Histories of Penn State
Keeping a community's needs in full view
Move from downtown to Dunmore allows Penn State Worthington Scranton to grow
Editor's note: Most people know the history of Penn State as that of a school chartered in 1855 at the request of the Pennsylvania State Agricultural Society to apply scientific principles to farming. Since that time, Penn State has grown from that one campus at University Park to 24 locations statewide, and each of those other locations has its own special history. Throughout this academic year, Intercom plans to highlight those histories, as told by experts at each of those campus locations.
By Deborah Brandt
The hills surrounding the busy Lackawanna Valley cities provide a scenic backdrop for the Penn State Worthington Scranton campus. Tucked into a sloping landscape on 45 acres in Dunmore, the campus serves more than 1,600 students from throughout the Northeast region -- Lackawanna, Wyoming, Wayne, Pike, Susquehanna and Monroe counties.
Penn State's presence in the Scranton area began modestly in 1923 with mechanical and industrial non-credit evening courses being conducted in the local Chamber of Commerce Building in center city. During World War II, the unit put aside some of its course offerings in favor of the University-wide emphasis on war industry and defense training courses, but returned to its original focus in the early postwar years. Known as the Scranton Technical Institute, this branch school operated at various locations until 1950.
In 1951, a building was leased from the Scranton School District and soon after, in 1953, the facility (renamed The Scranton Center) began offering Penn State associate degree programs in drafting and design technology and in electrical engineering technology. These two associate degree programs provided the Scranton area with its only accredited curricula in the technological field, and thereby made it possible for local residents to be trained for industries that were replacing the once dominant coal mining industry during this economic transitional period.
It was during this time that the Commonwealth Campus System was being implemented and the local advisory board and then-Scranton Center Director Robert E. Dawson began planning for a permanent campus site out of the confines of the city to serve a larger population.
A public fund-raising campaign was instituted to solicit funds from business, industry, labor, former students and friends, and in 1959 a 23-acre tract of land in Dunmore was purchased from the Hudson Coal Co. Early stories of the area recount how the land was used by the company as a place where "coal mining mules were put out to pasture" after years underground. During the next few years, an additional 22 acres of land were purchased.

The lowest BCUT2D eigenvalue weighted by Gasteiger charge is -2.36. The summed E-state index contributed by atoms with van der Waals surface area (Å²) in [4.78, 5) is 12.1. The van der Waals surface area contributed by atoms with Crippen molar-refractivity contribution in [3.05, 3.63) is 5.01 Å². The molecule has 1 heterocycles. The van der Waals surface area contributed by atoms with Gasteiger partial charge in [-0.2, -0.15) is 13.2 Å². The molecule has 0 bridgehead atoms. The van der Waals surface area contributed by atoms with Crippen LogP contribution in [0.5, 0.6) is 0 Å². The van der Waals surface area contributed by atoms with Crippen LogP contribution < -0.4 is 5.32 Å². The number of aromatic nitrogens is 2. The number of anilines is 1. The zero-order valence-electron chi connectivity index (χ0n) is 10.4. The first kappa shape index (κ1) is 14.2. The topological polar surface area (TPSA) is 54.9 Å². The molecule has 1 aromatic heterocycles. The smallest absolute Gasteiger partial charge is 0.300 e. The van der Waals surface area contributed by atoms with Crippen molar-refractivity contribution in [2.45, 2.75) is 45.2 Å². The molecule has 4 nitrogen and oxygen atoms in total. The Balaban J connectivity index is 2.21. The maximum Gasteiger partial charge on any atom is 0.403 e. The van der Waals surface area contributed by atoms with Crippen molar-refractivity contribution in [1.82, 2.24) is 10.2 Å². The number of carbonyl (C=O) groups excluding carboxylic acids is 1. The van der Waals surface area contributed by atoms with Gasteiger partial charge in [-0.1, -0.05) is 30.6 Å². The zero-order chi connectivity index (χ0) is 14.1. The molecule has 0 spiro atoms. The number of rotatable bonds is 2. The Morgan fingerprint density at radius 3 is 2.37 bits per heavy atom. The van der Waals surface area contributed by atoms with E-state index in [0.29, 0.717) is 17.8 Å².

Groundbreaking ceremonies for the first classroom/administration building took place in the fall of 1966. In 1968, the first classes were held on the newly developed site, which was officially named the Worthington Scranton campus in honor of community leader and father of then-Pennsylvania Gov. William W. Scranton. It was at this time that the campus began offering the first two years of Penn State baccalaureate majors.
At the current site, enrollment has grown to nearly six times the 271 original students. The first facility, the Dawson Building, was followed by three additional buildings, all constructed in the 1970s. The campus continued to add associate degree programs and in 1995 offered its own Penn State baccalaureate degree program in nursing. More baccalaureate degree programs were added and enrollment steadily grew.
By 1997, administrators faced the difficult but encouraging dilemma of limited classroom, meeting and office space. It was at this time that a new classroom/conference building was constructed -- the first new facility in more than 22 years. Appropriately, on Sept. 4, 1998, exactly 30 years from the date of Penn State Worthington Scranton's opening dedication back in 1968, the campus held a dedication ceremony for the James D. Gallagher Conference Center.
Consistent growth and flexibility have allowed Penn State Worthington Scranton to uphold its land-grant mandate to serve the changing needs of its community.
Deborah Brandt Johnson can be reached at email@example.com.
* Mary-Beth Krogh-Jespersen, CEO
* 45-acre campus in Dunmore
* Student enrollment of more than 1,600
* 70 full-time and approximately 50 part-time faculty members
* Student/faculty ratio of 20 to 1
* First two years of about 160 Penn State majors
* Complete four bachelor's and seven associate degrees
* Professional development programs
* Six varsity sports
* More than 25 student clubs and organizations